The seven big fitness trends of 2017 so far

Group exercise is on the up and up

n 2017, there are more fitness choices than ever before. Do you try HIIT or resistance workouts? Calisthenics or German volume training? Wellness or mindfulness? Crosswords or sudoku?

The answer, of course, is completely personal. You do whatever works for you. The good news is that we live in a very rich time for health and fitness options – with just a bit of work, you should be able to find an approach that works for your personality, your location, and your daily calendar (however busy it may be).

2016 was a good year for these options; as someone who works in the health sector, it felt as though my industry was evolving in a positive direction. Now that we’re over half way through 2017, it’s time to look at this year’s major emerging trends and analyse what they mean for the wider future of our physical and mental fitness.

1. Mind the gap

For a while now, the fitness industry has been pushing in opposite directions on cost: a race to the bottom at the affordable end, versus vertiginously escalating prices at the top. In 2017, the disparity between the two is growing ever more exponential.

One of the big factors in falling prices at the bottom end is the rise of the low-cost chain gym, which benefit from economies of scale to offer their service at attractive entry points. Largely, this is proving to be a positive thing: the gyms are now more likely to offer pay-as-you-go membership, rather than a monthly subscription fee that puts off a lot of people. And generally the environment in these gyms is conducive to getting in shape: the chains can offer a range of equipment that wasn’t previously possible, and the knowledge base of their trainers is improving (although arguably it still needs work).

At the other end, a lot of personal trainers, physiotherapists and nutritionists who have gained an online following are charging far more for their services than in previous years. In London, for example, it used to be that only a rarified few could command a £100hr fee; that kind of money is now more commonplace, as health professionals use their websites and social media accounts to highlight their credentials and the kind of results they get.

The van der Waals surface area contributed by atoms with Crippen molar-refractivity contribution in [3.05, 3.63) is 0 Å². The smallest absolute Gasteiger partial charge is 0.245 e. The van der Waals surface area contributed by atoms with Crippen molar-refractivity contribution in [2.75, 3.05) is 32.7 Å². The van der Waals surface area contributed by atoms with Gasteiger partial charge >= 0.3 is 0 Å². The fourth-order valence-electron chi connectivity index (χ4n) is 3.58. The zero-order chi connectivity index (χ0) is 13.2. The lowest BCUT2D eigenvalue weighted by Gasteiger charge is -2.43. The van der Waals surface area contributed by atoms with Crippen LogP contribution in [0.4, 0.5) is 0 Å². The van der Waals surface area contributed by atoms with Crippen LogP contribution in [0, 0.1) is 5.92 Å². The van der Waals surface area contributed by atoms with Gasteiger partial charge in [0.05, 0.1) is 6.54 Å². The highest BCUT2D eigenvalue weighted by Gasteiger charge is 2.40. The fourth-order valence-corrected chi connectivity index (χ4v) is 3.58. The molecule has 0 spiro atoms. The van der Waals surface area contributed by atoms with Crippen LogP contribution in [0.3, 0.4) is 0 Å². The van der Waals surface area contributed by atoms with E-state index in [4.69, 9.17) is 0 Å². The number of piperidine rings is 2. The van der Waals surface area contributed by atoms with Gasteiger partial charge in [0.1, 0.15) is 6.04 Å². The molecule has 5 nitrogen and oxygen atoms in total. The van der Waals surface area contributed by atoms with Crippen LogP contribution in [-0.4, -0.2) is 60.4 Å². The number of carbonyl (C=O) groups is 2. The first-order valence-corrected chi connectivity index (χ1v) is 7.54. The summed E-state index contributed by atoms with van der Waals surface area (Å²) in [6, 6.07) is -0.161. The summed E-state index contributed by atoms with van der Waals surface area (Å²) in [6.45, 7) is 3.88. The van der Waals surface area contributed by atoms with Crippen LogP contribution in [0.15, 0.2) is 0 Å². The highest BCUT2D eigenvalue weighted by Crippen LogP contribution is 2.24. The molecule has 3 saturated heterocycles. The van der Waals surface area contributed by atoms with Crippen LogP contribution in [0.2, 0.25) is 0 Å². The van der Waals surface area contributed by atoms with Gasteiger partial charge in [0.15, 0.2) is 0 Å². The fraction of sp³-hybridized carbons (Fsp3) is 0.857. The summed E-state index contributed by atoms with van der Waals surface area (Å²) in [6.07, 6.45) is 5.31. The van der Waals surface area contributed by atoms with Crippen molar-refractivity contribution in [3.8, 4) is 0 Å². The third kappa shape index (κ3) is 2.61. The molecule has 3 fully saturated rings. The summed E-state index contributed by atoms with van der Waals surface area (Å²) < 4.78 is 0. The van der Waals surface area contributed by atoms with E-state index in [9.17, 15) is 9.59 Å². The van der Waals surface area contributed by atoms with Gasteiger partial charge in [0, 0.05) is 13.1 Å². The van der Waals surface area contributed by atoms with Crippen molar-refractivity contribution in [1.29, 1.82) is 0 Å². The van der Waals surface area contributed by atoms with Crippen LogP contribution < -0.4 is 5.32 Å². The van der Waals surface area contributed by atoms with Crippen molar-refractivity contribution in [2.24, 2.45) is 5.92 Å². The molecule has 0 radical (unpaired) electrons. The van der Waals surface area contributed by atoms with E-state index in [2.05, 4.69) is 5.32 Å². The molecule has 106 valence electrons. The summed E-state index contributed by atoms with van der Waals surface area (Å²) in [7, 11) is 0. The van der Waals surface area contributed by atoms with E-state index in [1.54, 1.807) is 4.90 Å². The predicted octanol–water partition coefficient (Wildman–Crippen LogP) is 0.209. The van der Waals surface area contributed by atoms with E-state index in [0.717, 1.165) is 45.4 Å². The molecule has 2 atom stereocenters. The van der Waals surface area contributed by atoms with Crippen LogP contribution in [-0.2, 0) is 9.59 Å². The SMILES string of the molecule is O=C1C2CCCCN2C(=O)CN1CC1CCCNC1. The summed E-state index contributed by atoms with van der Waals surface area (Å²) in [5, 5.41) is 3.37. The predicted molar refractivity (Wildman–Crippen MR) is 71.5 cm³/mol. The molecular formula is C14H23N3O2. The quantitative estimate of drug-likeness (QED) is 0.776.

What we’re now starting to see is that there’s a squeezed middle between these two magnetic poles. Health pros who do not yet have a following are competing on price and forcing one another out of the industry.

It’s becoming harder for consumers to find quality personal training options without paying top dollar.

2. Better together

Group fitness classes have evolved markedly in recent years – symptomatic, perhaps, of the difficulty of finding good personal trainers at a reasonable price.

It used to be that group classes amounted to legs, bums and tums at your local, municipal leisure complex. Now, you can get a range of different classes, whether they’re at a specialist centre or simply in a meeting room at work.

HIIT, movement, yoga, pilates, cross training, spinning: there should be something for everyone. And, importantly, because these classes  are devised by influential experts in the industry and delivered via partnerships with large gym chains, they work from good, thoughtful syllabuses.

A great way to get in shape.

3. Wear your heart on your sleeve

Wearable technology is on the up and up, allowing us to track our hours of sleep, daily steps, calories burned and a myriad other metrics related to performance and workout tracking.

The great news is that we’re firmly out of the gimmicky stage. For the first time, I now find I trust the stats provided by modern devices – which means we can actually embrace them as legitimate fitness tools that can bring about significant improvements in our health and fitness endeavours.

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